When it comes to making music, Chris Brokaw is an easy lover. With a gorgeous new EP of arid, sprawling, electric guitar-based rock (Stories, Limited Appeal) and upwards of a half-dozen releases planned in 2012 across a variety of projects and styles — including a long awaited full-length solo album tentatively titled Gambler's Ecstasy, which Brokaw considers something of a sequel to his acclaimed 2005 release, Incredible Love — the ultra-mellow multi-instrumentalist is definitely happiest when he is not sitting down.
"Half the time I just stumble on things, if I'm lucky," says Brokaw — he of Codeine, Come, the New Year, etc. — by phone from Seattle, where he now lives after 20 years in Boston. "You've got to get out in the world."
This May, Numero Group will re-issue the entire Codeine catalog as deluxe CD/LPs, complete with rarity packages. This will be followed by reunion tour that will bring the band to ATP's I'll Be Your Mirror festival (curated by Mogwai), Spain's Primavera Sound fest, and an early-summer tour of Europe and the US. Brokaw brings yet another combo, the Chris Brokaw Band, to the Plough and Stars this Friday.
On the eve of this major revival of a group he left 20 years ago, Brokaw reflects back in time through scores of projects to the early '90s, when his service with seminal bands Codeine and Come was the closest he ever got to musical fidelity. "I would probably be more visibly successful if I chose one thing to do and stuck with that," he offers. "The dudes in Spoon aren't out in a million other bands. They are doing Spoon. However, I would argue that my average year is more interesting than Spoon's."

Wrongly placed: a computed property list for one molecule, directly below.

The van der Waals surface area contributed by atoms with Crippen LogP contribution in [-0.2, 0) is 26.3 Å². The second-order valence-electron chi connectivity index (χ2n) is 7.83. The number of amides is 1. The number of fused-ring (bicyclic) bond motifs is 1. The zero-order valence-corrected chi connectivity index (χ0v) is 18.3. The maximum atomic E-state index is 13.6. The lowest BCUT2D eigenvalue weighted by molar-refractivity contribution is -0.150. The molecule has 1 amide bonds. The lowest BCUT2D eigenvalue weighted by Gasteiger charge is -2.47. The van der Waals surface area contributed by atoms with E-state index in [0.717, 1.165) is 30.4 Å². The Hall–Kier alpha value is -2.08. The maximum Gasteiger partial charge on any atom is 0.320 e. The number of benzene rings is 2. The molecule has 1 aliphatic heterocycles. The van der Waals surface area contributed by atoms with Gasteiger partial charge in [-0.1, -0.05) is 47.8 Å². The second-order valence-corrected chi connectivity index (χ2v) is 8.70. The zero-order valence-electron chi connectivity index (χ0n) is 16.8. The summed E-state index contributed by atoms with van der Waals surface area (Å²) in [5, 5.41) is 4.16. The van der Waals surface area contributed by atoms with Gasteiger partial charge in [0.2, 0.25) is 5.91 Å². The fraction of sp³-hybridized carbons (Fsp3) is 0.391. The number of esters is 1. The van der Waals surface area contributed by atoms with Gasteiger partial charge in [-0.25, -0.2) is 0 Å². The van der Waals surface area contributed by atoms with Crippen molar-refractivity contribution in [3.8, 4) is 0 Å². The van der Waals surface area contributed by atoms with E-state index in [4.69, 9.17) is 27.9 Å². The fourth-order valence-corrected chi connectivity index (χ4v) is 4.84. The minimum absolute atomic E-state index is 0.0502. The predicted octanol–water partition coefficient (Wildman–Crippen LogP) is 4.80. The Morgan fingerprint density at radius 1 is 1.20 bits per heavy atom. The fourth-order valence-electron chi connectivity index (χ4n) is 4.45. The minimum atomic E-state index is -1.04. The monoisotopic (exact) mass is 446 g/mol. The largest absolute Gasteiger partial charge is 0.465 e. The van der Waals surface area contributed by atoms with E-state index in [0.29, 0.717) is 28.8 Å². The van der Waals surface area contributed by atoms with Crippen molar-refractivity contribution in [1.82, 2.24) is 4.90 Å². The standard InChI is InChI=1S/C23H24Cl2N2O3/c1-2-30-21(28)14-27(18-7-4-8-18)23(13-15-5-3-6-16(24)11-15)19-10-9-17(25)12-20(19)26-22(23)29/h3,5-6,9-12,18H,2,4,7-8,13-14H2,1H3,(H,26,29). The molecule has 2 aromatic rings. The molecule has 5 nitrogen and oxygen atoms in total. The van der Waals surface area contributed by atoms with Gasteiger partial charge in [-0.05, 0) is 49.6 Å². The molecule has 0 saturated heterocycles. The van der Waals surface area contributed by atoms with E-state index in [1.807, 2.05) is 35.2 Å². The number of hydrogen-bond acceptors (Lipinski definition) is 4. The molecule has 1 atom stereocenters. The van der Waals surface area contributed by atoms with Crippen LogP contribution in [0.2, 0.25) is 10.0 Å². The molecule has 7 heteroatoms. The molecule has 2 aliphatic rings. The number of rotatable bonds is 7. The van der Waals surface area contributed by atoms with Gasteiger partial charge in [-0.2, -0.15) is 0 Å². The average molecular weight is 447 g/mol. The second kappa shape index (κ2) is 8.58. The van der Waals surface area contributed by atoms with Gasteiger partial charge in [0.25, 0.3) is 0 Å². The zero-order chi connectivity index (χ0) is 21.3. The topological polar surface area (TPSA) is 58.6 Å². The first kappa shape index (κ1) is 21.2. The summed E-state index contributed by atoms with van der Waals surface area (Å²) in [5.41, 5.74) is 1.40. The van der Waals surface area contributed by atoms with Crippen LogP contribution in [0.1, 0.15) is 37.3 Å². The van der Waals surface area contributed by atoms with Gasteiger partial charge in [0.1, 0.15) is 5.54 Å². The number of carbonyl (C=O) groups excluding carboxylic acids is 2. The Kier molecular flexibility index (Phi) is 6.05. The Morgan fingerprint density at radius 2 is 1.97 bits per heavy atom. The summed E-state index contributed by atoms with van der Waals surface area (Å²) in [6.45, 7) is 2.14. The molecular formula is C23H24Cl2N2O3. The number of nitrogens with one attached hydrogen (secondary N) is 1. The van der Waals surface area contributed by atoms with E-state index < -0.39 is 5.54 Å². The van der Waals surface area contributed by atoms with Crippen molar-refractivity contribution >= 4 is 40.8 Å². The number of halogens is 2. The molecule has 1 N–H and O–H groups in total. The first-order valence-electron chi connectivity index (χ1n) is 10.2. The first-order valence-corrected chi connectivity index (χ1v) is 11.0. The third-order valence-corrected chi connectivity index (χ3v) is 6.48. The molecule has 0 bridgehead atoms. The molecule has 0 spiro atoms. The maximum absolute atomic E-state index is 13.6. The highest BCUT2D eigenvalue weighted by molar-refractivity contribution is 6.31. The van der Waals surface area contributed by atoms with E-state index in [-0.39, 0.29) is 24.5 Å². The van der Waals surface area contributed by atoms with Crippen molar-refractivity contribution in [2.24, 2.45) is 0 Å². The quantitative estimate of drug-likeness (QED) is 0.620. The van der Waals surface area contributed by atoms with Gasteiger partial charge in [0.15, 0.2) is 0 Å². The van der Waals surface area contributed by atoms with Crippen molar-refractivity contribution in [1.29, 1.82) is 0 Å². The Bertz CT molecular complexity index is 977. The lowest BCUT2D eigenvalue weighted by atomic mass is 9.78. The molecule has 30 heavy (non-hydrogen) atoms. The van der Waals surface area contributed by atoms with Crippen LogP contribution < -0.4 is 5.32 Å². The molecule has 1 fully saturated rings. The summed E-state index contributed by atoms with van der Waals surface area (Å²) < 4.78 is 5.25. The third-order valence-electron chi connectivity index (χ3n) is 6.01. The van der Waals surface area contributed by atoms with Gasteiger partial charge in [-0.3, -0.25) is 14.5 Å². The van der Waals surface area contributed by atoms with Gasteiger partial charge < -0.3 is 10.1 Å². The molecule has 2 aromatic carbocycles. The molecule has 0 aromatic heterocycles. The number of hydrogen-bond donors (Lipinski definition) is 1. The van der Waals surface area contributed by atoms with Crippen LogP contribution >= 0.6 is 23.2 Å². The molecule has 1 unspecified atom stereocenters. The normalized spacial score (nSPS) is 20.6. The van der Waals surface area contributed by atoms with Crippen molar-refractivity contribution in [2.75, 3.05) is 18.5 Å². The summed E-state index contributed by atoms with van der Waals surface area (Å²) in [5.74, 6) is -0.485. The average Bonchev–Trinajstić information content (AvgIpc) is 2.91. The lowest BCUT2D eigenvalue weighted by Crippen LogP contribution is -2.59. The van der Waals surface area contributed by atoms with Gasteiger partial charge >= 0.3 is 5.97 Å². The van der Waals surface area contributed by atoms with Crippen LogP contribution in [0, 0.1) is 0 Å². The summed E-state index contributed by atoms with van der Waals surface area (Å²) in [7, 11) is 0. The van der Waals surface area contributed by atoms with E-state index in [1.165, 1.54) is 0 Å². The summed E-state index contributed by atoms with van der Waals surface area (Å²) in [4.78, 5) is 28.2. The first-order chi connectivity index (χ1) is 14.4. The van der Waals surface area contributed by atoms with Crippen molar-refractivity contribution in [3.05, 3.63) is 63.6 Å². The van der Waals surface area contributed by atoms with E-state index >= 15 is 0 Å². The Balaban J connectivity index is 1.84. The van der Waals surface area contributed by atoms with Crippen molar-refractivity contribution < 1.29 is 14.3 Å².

Codeine bassist Stephen Immerwahr agrees that a player like Brokaw was simply meant to wander. "I think a lot of good musicians are poly-amorous, both by inclination, and also nurture," he says. "People want to play with you when you're good."
Although Brokaw straddled both Codeine and Come for a couple of years, he eventually decided it was unfair to stay in both bands. He chose to ride it out with Come, where he was a guitarist and songwriter, as opposed to just a drummer. In both bands, though, Brokaw was able to make records, tour broadly, and become acquainted with the burgeoning slow-core/sad-core, post-rock, and alt-singer/songwriter scenes that were blowing up in places like Chicago, where labels like Thrill Jockey, Drag City, and Touch and Go ruled the day. But in meeting kindred musicians, Brokaw learned that there were other ways to live and make music than by grinding it out as a touring rock band.
In 1996, Come backed Steve Wynn on his Melting in the Dark LP. When Wynn came in and showed the band the songs in one night and wanted to record the next day, Brokaw recalls being knocked out by the idea that a band didn't have to labor over songs for months. It reminded him so much of jazz, which had become an obsession, where musicians played into their 70s, made multiple records a year, and played on each other's projects.